As a result, a certain dialog emerged with these artists, quite an active dialog from Sergey Fedotov’s side who paints numerous self-portraits in the most different color shades, sometimes in a special nature surroundings (“The Crimea self-portrait”) and at times placing himself into an absolutely outstanding context (“Self-portrait in a straight jacket”, “Self-portrait from hell” etc.).
Generally speaking, our artist willingly, sometimes on purpose and sometimes most probably inwardly, builds a dialogue with his distant and not so distant predecessors. This happens, for example, when he paints his numerous “Nudes” or, on the contrary, still life. Amongst the latter it is worth noting his artworks portraying freshly caught fish and winged ducks (one can recollect the full blooded still life of the Flemish, for example, Sniders or the special “painting” of “dead nature” of the early Mikhail Larionov) or the different meat carcasses that vividly remind us of similar bright and embossed artworks of the above mentioned Haim Sutin.
Speaking about a dialog with artists of the past one can’t help mentioning the landscapes of the Crimea where Sergey over and over again painted the same picturesque views of Gurzuf, Arteck, Ayu-Dag that were once painted by Konstantin Korovin. It goes without saying that Mr. Fedotov’s work does not directly resemble work of any other historical or contemporary artist.
Paintings of Russian Uglich and Mishkin towns and even the autumn landscape with proverbial name “Fall in Sokolniki park” by no means repeat themes of Levitan, landscape painters of “The union of Russian Painters” and so on. It never works out for him this way even if he truly wants to imitate somebody’s work.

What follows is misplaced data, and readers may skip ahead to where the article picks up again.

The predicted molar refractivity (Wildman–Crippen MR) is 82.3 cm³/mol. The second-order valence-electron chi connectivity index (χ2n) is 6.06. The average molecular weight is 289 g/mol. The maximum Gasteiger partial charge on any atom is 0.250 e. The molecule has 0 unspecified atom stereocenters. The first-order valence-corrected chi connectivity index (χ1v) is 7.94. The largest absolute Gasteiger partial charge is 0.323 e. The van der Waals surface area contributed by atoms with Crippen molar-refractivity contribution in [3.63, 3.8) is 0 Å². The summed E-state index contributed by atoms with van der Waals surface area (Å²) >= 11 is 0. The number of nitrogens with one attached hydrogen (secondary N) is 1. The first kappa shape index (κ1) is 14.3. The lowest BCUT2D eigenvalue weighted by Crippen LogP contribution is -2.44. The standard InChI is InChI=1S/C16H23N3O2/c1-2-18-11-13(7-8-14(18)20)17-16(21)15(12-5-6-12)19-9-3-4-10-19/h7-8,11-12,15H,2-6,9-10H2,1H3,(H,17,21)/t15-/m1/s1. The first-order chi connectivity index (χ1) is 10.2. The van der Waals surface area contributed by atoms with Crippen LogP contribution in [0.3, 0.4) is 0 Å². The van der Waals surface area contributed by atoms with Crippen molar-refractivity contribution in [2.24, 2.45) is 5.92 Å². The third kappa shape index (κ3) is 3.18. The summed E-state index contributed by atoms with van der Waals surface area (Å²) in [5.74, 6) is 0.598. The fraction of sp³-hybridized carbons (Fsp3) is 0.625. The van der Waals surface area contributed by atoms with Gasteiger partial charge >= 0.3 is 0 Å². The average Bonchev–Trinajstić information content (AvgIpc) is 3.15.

Fedotov is always the way he is, in his own personal style. And this also holds for such quite rare landscapes where he turns to modern urbanism – a theme generally speaking, quite alien to Mr. Fedotov. Two large scale canvases “The Federation Building” display cold, glass parallelepipeds that twist and distort with an inner breakdown assimilating with the help of the artist’s imagination to silhouettes of some gigantic monsters.
The power of Mr. Fedotov’s vigorous talent embraces each of his creations. Its strength is so enormous that most of the times, especially in the artworks of his recent years, this power of forces of nature spill out from the canvases even though their large formats could seemingly allow for them to be contained within. The forces of nature elements sweep through the audience that stands before the artworks of the artist dissolving the latter in its colorful energy. Isn’t this a dream of each painter? And it looks like for Mr. Fedotov this dream has already come true. Filled with vigor and talent he will inevitably be able to achieve a lot more in taming the painting element, the forces of nature that he himself has unleashed.